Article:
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Benjamin Franklin: An American Life

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Chapter One: Benjamin Franklin and the Invention of

His arrival in Philadelphia is one of the most famous scenes in
autobiographical literature: the bedraggled 17-year-old runaway,
cheeky yet with a pretense of humility, straggling off the boat and
buying three puffy rolls as he wanders up Market Street. But wait a
minute. There's something more. Peel back a layer and we can see
him as a 65-year-old wry observer, sitting in an English country
house, writing this scene, pretending it's part of a letter to his
son, an illegitimate son who has become a royal governor with
aristocratic pretensions and needs to be reminded of his humble

A careful look at the manuscript peels back yet another layer.
Inserted into the sentence about his pilgrim's progress up Market
Street is a phrase, written in the margin, in which he notes that
he passed by the house of his future wife, Deborah Read, and that
"she, standing at the door, saw me and thought I made, as I
certainly did, a most awkward ridiculous appearance." So here we
have, in a brief paragraph, the multilayered character known so
fondly to his author as Benjamin Franklin: as a young man, then
seen through the eyes of his older self, and then through the
memories later recounted by his wife. It's all topped off with the
old man's deft little affirmation -- "as I certainly did" -- in
which his self-deprecation barely cloaks the pride he felt
regarding his remarkable rise in the world.

Benjamin Franklin is the founding father who winks at us. George
Washington's colleagues found it hard to imagine touching the
austere general on the shoulder, and we would find it even more so
today. Jefferson and Adams are just as intimidating. But Ben
Franklin, that ambitious urban entrepreneur, seems made of flesh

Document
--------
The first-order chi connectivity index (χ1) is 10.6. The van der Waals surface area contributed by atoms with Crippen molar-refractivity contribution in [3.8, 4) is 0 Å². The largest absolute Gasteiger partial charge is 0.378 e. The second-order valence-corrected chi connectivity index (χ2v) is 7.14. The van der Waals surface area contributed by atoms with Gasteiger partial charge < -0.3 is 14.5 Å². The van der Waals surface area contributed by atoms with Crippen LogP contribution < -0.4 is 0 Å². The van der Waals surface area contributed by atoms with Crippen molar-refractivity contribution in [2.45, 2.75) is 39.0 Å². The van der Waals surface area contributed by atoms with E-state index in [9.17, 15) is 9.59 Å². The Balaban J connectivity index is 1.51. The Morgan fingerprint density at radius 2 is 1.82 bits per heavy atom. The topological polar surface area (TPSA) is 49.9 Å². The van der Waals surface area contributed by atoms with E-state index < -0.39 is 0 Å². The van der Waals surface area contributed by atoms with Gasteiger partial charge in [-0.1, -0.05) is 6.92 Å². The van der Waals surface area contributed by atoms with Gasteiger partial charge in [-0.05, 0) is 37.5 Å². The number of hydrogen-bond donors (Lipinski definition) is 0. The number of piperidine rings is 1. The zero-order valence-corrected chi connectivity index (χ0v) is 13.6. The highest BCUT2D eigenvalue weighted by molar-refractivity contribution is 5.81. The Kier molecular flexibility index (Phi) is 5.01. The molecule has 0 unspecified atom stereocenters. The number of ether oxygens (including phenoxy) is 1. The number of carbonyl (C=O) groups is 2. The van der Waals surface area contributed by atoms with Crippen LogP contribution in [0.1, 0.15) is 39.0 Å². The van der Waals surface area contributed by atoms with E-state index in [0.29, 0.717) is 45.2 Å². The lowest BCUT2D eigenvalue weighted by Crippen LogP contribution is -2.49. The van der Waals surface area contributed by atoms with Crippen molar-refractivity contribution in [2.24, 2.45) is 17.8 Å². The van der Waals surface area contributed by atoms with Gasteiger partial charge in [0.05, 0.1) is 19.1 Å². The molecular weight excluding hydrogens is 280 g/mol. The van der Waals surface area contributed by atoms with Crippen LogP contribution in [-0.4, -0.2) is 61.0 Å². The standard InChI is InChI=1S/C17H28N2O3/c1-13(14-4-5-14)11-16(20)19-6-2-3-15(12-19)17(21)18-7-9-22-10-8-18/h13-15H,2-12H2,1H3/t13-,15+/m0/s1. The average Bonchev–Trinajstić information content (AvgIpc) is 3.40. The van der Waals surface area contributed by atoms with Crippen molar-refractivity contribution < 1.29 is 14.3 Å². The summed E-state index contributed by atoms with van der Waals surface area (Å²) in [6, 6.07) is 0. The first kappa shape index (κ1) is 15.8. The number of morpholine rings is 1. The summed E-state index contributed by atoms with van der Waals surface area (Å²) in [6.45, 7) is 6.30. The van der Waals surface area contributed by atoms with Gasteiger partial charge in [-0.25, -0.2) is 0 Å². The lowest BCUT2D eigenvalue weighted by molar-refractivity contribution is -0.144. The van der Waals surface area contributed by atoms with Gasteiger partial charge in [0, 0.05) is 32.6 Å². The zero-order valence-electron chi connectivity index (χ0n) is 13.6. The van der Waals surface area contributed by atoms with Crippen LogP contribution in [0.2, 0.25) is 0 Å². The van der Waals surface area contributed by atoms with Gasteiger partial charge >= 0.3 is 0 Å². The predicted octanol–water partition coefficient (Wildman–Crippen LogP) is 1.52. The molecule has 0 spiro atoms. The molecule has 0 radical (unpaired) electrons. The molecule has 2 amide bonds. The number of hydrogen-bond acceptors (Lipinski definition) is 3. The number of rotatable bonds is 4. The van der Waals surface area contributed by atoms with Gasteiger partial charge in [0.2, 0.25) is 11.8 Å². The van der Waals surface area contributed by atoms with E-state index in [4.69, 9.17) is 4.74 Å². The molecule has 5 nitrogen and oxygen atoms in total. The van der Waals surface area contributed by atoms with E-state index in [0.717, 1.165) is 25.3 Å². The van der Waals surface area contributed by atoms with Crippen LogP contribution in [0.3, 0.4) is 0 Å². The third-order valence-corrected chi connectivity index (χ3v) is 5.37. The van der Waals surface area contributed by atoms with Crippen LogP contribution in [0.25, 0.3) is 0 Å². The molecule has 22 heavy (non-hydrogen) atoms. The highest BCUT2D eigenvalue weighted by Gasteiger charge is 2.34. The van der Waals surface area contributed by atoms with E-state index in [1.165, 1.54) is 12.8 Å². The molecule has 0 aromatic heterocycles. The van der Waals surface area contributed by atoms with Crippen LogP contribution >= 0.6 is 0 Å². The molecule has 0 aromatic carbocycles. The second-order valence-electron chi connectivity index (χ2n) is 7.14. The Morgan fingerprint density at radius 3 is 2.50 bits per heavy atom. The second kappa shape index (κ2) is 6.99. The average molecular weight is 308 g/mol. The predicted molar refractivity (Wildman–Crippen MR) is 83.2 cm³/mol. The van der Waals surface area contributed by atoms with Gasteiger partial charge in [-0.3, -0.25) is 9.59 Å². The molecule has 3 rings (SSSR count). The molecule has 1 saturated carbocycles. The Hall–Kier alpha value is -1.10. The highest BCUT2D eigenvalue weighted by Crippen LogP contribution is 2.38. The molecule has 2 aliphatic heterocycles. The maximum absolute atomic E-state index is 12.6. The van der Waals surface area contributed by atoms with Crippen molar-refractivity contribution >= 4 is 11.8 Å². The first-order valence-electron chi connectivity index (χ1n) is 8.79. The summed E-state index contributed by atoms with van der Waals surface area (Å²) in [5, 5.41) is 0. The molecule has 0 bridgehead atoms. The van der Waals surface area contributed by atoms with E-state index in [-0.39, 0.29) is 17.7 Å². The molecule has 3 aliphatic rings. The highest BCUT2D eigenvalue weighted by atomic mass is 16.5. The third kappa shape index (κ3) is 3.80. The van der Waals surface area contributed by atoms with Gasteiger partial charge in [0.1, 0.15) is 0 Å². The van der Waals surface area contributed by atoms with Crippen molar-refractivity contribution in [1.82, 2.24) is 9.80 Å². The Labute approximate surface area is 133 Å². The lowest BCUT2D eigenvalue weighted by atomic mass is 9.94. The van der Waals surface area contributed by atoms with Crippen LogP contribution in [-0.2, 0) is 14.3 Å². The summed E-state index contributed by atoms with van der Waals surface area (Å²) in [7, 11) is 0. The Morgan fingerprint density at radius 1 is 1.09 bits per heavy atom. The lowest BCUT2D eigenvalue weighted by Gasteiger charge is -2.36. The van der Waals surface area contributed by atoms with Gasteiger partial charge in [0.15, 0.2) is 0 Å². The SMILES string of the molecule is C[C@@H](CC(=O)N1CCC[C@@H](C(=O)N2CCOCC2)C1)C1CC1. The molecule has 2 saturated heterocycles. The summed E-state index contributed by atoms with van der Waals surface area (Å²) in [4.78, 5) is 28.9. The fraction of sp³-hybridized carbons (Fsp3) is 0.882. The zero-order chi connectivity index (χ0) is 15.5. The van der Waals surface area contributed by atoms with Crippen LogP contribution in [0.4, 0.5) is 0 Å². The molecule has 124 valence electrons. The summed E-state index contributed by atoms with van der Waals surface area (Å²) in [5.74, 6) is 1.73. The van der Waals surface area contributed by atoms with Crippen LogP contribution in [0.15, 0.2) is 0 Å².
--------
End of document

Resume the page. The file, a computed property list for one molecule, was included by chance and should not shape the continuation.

rather than of marble, addressable by nickname, and he turns to us
from history's stage with eyes that twinkle from behind those
newfangled spectacles. He speaks to us, through his letters and
hoaxes and autobiography, not with orotund rhetoric but with a
chattiness and clever irony that is very contemporary, sometimes
unnervingly so. We see his reflection in our own time.

He was, during his eighty-four-year-long life, America's best
scientist, inventor, diplomat, writer, and business strategist, and
he was also one of its most practical, though not most profound,
political thinkers. He proved by flying a kite that lightning was
electricity, and he invented a rod to tame it. He devised bifocal
glasses and clean-burning stoves, charts of the Gulf Stream and
theories about the contagious nature of the common cold. He
launched various civic improvement schemes, such as a lending
library, college, volunteer fire corps, insurance association, and
matching grant fund-raiser. He helped invent America's unique style
of homespun humor and philosophical pragmatism. In foreign policy,
he created an approach that wove together idealism with
balance-of-power realism. And in politics, he proposed seminal
plans for uniting the colonies and creating a federal model for a
national government.

But the most interesting thing that Franklin invented, and
continually reinvented, was himself. America's first great
publicist, he was, in his life and in his writings, consciously
trying to create a new American archetype. In the process, he
carefully crafted his own persona, portrayed it in public, and
polished it for posterity.

Partly, it was a matter of image. As a young printer in
Philadelphia, he carted rolls of paper through the streets to give
the appearance of being industrious. As an old diplomat in France,
he wore a fur cap to portray the role of backwoods sage. In
between, he created an image for himself as a simple yet striving
tradesman, assiduously honing the virtues -- diligence, frugality,
honesty -- of a good shopkeeper and beneficent member of his

But the image he created was rooted in reality. Born and bred a
member of the leather-aproned class, Franklin was, at least for
most of his life, more comfortable with artisans and thinkers than
with the established elite, and he was allergic to the pomp and
perks of a hereditary aristocracy. Throughout his life he would
refer to himself as

"B. Franklin, printer."

From these attitudes sprang what may be Franklin's most important
vision: an American national identity based on the virtues and
values of its middle class. Instinctively more comfortable with
democracy than were some of his fellow founders, and devoid of the
snobbery that later critics would feel toward his own shopkeeping
values, he had faith in the wisdom of the common man and felt that
a new nation would draw its strength from what he called "the
middling people." Through his self-improvement tips for cultivating